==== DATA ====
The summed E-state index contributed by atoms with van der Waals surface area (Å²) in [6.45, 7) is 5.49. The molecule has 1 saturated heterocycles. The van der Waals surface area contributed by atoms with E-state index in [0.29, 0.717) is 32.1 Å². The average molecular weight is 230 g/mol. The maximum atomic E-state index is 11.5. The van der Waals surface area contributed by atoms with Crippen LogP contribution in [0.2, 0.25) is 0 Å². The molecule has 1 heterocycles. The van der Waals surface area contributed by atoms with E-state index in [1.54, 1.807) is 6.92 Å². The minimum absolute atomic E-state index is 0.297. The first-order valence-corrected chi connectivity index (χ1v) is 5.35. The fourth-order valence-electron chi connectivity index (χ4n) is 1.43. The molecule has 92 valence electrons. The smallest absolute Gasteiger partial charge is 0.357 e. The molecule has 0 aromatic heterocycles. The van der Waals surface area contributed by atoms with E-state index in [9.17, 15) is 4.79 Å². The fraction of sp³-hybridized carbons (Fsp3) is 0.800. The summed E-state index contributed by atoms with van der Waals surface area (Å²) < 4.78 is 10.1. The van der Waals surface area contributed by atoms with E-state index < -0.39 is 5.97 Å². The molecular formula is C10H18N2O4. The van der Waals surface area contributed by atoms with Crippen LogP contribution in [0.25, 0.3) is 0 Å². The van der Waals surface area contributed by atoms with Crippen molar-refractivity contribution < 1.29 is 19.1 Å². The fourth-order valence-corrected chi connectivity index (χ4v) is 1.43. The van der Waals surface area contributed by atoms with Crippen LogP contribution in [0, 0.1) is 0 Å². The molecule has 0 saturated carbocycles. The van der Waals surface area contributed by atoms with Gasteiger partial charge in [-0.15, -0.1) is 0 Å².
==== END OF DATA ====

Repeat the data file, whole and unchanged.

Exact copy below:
The summed E-state index contributed by atoms with van der Waals surface area (Å²) in [6.45, 7) is 5.49. The molecule has 1 saturated heterocycles. The van der Waals surface area contributed by atoms with E-state index in [0.29, 0.717) is 32.1 Å². The average molecular weight is 230 g/mol. The maximum atomic E-state index is 11.5. The van der Waals surface area contributed by atoms with Crippen LogP contribution in [0.2, 0.25) is 0 Å². The molecule has 1 heterocycles. The van der Waals surface area contributed by atoms with E-state index in [1.54, 1.807) is 6.92 Å². The minimum absolute atomic E-state index is 0.297. The first-order valence-corrected chi connectivity index (χ1v) is 5.35. The fourth-order valence-electron chi connectivity index (χ4n) is 1.43. The molecule has 92 valence electrons. The smallest absolute Gasteiger partial charge is 0.357 e. The molecule has 0 aromatic heterocycles. The van der Waals surface area contributed by atoms with E-state index in [9.17, 15) is 4.79 Å². The fraction of sp³-hybridized carbons (Fsp3) is 0.800. The summed E-state index contributed by atoms with van der Waals surface area (Å²) < 4.78 is 10.1. The van der Waals surface area contributed by atoms with E-state index < -0.39 is 5.97 Å². The molecular formula is C10H18N2O4. The van der Waals surface area contributed by atoms with Crippen LogP contribution in [0.25, 0.3) is 0 Å². The van der Waals surface area contributed by atoms with Crippen molar-refractivity contribution < 1.29 is 19.1 Å². The fourth-order valence-corrected chi connectivity index (χ4v) is 1.43. The van der Waals surface area contributed by atoms with Crippen LogP contribution in [0, 0.1) is 0 Å². The molecule has 0 saturated carbocycles. The van der Waals surface area contributed by atoms with Gasteiger partial charge in [-0.15, -0.1) is 0 Å².